When a reporter recently asked Donald Trump if he would accept a peaceful transition of power, the president wouldn’t commit. “We’ll see what happens,” he said. In an apparent reference to mail-in ballots, he went on, “We’ll want to have—get rid of the ballots and you’ll have a very—we’ll have a very peaceful—there won’t be a transfer, frankly. There’ll be a continuation.” His comments seemed to confirm the worst fears of Democrats and anti-Trump Republicans who have warned for months that he might act illegally to hold on to power.

For Trumpian commentators, Democrats and the president’s other critics are only raising these concerns because they want to orchestrate a coup of their own. In a recent essay, “The Coming Coup?,” the former Trump-administration official Michael Anton warns his readers that Democrats are laying the groundwork for the “unlawful and illegitimate removal of President Trump from office.” Their tactic, he says, is to condition the public into thinking that Trump will try to steal the election so that if he wins, they can cry foul. They will then, Anton predicts, organize “a ‘color revolution,’ the exact same playbook the American deep state runs in other countries whose leadership they don’t like and is currently running in Belarus. Oust a leader—even an elected one—through agitation and call it ‘democracy.’” Anton advises Trump to prepare now to determine who will be loyal in the days after the election so that he can prevail.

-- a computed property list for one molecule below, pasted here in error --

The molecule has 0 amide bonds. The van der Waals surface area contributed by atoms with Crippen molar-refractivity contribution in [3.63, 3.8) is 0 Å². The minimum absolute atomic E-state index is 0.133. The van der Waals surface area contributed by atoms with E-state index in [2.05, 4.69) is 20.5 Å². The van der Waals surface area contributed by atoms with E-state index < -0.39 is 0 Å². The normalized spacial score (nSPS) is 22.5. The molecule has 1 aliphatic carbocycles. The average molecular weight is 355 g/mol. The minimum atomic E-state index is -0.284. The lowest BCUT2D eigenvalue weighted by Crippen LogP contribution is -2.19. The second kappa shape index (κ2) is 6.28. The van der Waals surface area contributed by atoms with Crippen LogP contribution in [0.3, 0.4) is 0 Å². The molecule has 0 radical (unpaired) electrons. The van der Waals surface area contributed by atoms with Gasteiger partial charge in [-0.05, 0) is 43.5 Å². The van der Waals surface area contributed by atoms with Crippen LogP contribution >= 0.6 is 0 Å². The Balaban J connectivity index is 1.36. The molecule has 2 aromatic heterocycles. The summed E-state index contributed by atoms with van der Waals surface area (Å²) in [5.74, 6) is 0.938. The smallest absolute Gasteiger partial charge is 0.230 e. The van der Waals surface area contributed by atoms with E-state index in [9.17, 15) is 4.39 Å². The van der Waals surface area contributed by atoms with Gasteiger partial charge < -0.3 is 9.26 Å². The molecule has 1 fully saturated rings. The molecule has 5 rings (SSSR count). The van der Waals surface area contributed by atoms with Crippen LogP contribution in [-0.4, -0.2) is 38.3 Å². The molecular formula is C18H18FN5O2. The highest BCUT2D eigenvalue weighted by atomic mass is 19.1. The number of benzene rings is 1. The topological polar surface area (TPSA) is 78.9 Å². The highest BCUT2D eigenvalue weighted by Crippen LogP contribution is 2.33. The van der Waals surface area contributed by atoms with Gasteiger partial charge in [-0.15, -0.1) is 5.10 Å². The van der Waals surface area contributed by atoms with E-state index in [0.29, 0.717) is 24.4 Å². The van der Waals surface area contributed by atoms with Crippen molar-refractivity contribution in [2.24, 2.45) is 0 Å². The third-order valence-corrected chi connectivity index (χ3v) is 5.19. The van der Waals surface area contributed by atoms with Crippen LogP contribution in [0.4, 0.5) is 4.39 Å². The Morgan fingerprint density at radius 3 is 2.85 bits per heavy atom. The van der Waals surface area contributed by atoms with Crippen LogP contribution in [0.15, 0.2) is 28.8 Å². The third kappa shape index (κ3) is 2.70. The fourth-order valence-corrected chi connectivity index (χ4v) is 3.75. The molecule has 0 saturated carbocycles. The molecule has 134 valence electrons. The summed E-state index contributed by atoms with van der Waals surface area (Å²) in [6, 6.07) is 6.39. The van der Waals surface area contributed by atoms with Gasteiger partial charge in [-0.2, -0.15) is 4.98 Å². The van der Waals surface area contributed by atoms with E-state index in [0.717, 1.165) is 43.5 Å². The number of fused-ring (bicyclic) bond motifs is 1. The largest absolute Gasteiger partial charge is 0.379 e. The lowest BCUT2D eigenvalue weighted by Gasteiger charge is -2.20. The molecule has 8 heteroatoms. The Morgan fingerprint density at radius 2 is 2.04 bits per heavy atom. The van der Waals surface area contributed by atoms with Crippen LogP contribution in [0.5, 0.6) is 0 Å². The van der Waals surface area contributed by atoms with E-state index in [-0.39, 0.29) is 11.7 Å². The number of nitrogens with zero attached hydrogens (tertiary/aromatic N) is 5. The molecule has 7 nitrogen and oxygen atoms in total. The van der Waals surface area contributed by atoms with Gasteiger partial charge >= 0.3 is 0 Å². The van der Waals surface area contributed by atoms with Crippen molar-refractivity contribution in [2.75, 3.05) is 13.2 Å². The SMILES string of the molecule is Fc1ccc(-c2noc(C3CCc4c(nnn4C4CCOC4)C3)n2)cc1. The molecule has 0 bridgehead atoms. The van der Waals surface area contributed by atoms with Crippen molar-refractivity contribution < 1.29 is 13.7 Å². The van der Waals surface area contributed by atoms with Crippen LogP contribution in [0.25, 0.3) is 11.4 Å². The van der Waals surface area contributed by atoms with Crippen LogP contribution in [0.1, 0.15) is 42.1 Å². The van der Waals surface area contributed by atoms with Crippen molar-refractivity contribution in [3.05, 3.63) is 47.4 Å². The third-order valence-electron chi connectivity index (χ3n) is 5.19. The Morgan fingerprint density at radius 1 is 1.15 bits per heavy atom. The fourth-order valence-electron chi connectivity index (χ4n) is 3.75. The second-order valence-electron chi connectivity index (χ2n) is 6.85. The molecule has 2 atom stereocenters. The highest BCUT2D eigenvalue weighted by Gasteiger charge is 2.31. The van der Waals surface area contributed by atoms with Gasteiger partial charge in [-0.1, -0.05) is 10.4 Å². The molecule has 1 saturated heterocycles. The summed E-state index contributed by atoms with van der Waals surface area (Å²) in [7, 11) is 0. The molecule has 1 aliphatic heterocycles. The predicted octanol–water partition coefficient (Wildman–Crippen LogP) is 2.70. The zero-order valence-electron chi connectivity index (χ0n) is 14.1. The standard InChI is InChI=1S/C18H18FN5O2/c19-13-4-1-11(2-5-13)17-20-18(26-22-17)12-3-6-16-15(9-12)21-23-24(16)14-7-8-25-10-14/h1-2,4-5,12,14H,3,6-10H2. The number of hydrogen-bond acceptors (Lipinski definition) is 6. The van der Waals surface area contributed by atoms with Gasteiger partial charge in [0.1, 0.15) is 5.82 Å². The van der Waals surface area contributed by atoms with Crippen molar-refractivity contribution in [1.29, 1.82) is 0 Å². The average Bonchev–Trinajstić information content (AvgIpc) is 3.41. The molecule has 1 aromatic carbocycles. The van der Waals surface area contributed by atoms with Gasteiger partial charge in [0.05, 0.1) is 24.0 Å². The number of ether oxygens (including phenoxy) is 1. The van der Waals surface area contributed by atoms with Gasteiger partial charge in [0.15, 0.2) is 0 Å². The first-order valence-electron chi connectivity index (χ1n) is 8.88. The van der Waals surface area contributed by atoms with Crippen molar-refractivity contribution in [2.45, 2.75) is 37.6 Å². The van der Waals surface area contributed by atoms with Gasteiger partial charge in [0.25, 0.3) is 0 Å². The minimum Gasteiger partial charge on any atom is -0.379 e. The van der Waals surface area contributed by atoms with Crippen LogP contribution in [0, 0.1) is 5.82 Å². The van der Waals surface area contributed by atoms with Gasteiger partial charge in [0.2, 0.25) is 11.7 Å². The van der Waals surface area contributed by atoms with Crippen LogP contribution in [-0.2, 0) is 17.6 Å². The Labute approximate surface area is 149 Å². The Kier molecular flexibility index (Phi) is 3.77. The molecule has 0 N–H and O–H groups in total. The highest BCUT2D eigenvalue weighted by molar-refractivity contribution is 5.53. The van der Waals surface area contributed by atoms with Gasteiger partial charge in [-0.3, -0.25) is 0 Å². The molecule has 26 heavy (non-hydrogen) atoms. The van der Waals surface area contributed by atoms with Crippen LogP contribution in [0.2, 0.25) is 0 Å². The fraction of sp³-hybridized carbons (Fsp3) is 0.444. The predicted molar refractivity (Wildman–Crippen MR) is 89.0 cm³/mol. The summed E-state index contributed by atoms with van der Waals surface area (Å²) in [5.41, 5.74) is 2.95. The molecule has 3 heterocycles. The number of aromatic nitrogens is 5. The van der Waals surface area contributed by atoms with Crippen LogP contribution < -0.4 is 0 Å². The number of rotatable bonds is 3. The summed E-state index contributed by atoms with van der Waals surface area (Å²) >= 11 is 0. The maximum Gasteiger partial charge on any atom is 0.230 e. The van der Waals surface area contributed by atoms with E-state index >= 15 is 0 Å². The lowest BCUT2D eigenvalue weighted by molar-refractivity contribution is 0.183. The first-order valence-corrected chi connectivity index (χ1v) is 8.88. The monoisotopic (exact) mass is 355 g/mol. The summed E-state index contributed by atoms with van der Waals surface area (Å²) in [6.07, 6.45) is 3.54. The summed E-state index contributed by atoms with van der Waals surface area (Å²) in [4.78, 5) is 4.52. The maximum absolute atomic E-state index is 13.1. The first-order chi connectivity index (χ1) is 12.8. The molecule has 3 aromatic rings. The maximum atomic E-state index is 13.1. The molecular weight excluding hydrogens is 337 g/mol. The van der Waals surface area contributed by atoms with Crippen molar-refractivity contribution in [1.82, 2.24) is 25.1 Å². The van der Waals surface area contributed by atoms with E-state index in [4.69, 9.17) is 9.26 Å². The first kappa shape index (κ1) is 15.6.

Anton’s warning of a color revolution has gone viral on the Trumpian right. But his analysis rests on a fundamental misunderstanding of the concept. I’ve been looking at the history of color revolutions to see if conditions are actually ripe for one in the U.S.

The term color revolution was coined in the early aughts to describe four political revolutions in post-Communist Europe and Central Asia, in which repressive regimes tried to hold on to power after losing an election: in Serbia (the Bulldozer Revolution, named after a protester who used a bulldozer to storm the Parliament building), Georgia (the Rose Revolution, for the flowers that protesters held during demonstrations), Ukraine (Orange, the color identified with the opposition party), and Kyrgyzstan (Tulip, the national flower). Each case involved an election in which the regime committed fraud and was found out by a combination of impartial external election observers, exit polls, and a sophisticated voting-tabulation system. After the announcement of the fraudulent results, students led enormous popular protests, demanding either new elections or a ratification of the results.